Living in Central Portugal

tomar-river2In 2006 the office of national statistics in the United Kingdom recorded record levels of Britons leaving the country permanently to live abroad. In 2006 alone over 380,000 people migrated to find places in the sun and the trend is growing.

Already there are over 50,000 Britons living in Portugal full-time, however the majority of those are based on the Algarve. Though the number discovering and moving to Central Portugal is growing. It is little wonder, the cost of

living is cheaper than both the UK and the Algarve, the scenery is unspoilt and house prices are still good value for money and the people are very hospitable.

Adapting to the way of life in Central Portugal may take some time. Away from the big cities, life is slower paced than that of Britain. You may find things, such as paperwork, take longer to achieve when dealing with authorities. The people in Central Portugal are friendly and there is a real sense of community.

Before Before coming to Portugal it is definitely an advantage to try learn a few words of the language, even if it’s just enough to say hello to your neighbours or to order your lunch. You will have fun learning the language and this will help you feel at home quicker. The majority of the younger generation learn English as school and are happy to practise their language skills.
Portuguese take gastronomy seriously. In the Central region there are many excellent restaurants and cafes, which serve a variety of regional traditional dishes including roasted kid and bacalhau com natas (cod with cream) with superb locally produced wines. Eating out in Central Portugal is inexpensive and it is not unusual for a restaurant to offer a three course lunch with wine for 6€. If you have a sweet tooth you will enjoy the large selection of regional cakes and desserts available.

Climate

The climate in Portugal varies considerably from one region to another and is influenced by the relief, latitude and proximity to the sea, which offers mild winters, especially in the Algarve.

In the Porto, the North area and Beiras region, particularly inland, nearer Spain, the winters are colder, although the temperatures are still mild when compared to the rest of Europe. There is some snowfall. This occurs most in the Serra da Estrela mountains, where we find the highest point in mainland Portugal (1,991 m) and where it is sometimes possible to ski.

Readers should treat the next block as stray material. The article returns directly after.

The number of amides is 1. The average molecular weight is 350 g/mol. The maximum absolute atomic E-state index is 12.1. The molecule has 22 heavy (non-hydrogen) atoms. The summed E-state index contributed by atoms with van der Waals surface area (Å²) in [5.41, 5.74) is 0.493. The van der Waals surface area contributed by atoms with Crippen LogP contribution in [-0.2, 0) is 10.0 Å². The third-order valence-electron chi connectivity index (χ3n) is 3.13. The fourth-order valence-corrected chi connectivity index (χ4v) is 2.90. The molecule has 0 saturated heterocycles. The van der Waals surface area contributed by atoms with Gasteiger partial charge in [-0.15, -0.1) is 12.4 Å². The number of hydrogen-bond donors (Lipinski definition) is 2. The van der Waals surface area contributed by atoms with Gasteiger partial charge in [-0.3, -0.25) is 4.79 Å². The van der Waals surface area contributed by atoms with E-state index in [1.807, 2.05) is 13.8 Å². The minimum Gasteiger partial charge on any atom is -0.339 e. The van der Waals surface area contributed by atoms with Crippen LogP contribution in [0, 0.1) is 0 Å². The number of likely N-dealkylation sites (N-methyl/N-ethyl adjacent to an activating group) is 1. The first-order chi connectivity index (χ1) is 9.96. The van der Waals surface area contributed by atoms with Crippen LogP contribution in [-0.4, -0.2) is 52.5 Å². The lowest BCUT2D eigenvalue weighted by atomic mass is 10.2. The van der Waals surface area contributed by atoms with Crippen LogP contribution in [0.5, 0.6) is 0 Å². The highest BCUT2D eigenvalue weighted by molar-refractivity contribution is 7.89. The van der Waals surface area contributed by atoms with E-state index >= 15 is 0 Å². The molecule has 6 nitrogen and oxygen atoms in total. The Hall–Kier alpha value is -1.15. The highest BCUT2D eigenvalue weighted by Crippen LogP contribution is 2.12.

The summers are hot and dry, especially in the inland areas (Trás-os-Montes in north-eastern Portugal and Alentejo). Temperatures are slightly lower in the coastal areas, because of the influence of the sea.

There are often warm, sunny days in autumn. Nice weather at the beginning of November is often called “St. Martin’s Summer” as this saint’s day is on 11 November.

Jan Mar May Jul Sept Dec

Lisbon
Min 8 10 13 17 16 12
Max 14 18 22 32 25 17
Rainfall 111 109 44 3 33 93
Temperatures in Centigrade. Rainfall in mm

Cost of living in Portugal

The cost of living in Portugal has risen over the last decade or so, mainly due to its inclusion in the European Union. However compared to other European countries it is still comparatively cheap to live.

It is difficult to calculate an average cost of living as it depends upon individual lifestyles. However we have listed a few of the basic items to give a rough overview.

Household costs
Gas* 25.00€ per 12.5 Kg bottle
Electric* From 20€ per month
Water* From 8 € per month
Telephone 15 € per month line rental
Rates* From 60€ per year
*figures are based on two people living in a three-bedroom property.
Car Costs
Car Tax* 8.10€
MOT (IPO)* 26€
Insurance* 150€
Petrol 1.53€
Diesel 1.31€
*figures are based on a Ford Fiesta
Food & Drink
Chicken 1,20€ per kilo
Milk 0.55€ a litre
Beer from 0.40€ a 33cl bottle
Wine from 0.89€ a bottle

Eating & Drinking Out
Beer from 1€ a 33cl bottle
Wine from ) 0.50€ a glass
Meal from 6 € (3 course)
Sandwich from 1.20€

Public holidays

Public holidays, or Bank Holidays, are far more frequent in Portugal than they are in the United Kingdom. It is useful to note apart from supermarkets, cafes and services stations most commercial businesses do not operate on these days.

If you are considering a viewing trip, or are already living in Portugal, take a note of these dates as it would be unlikely as you may save yourself time, money and effort visiting companies, which are ‘fechado’.

Date (2014) Event
1 January New Year’s Day
18 April Good Friday
20 April Easter
25 April Revolution Day
1 May Labour Day
10 June National Day
15 August Assumption Day
8 December Immaculate Conception of our Lady
25 December Christmas Day
Note: 26 December, or Boxing Day, is not a holiday. Moveable Feasts: Good Friday and Corp Christi, which is usually in June. Public holidays falling on a weekend are not moved forwards to the following Monday. Banks, post offices, offices and shops are all closed on Public Holidays. Each town and region also has its own special holidays in addition to those given above

Inheritance law
Until recently the rules on inheritance tax were very complicated in Portugal, with rates varying according to the value of the inheritance and how you were related to the beneficiary. However recently they have been overhauled and they are now much simpler to understand.
You can now leave your property to a spouse, child or parent without them incurring any inheritance tax. If you leave it to a third party, they will have to pay a fixed rate stamp duty (Imposto de Selo) of 10%.

Portuguese Wills

It is advisable you make a Portuguese will. Under UK law any overseas assets must be disposed of according to the law of the land, and under Portuguese law, if there is no local will, your estate may be divided between your children and spouse.

Banking in Portugal

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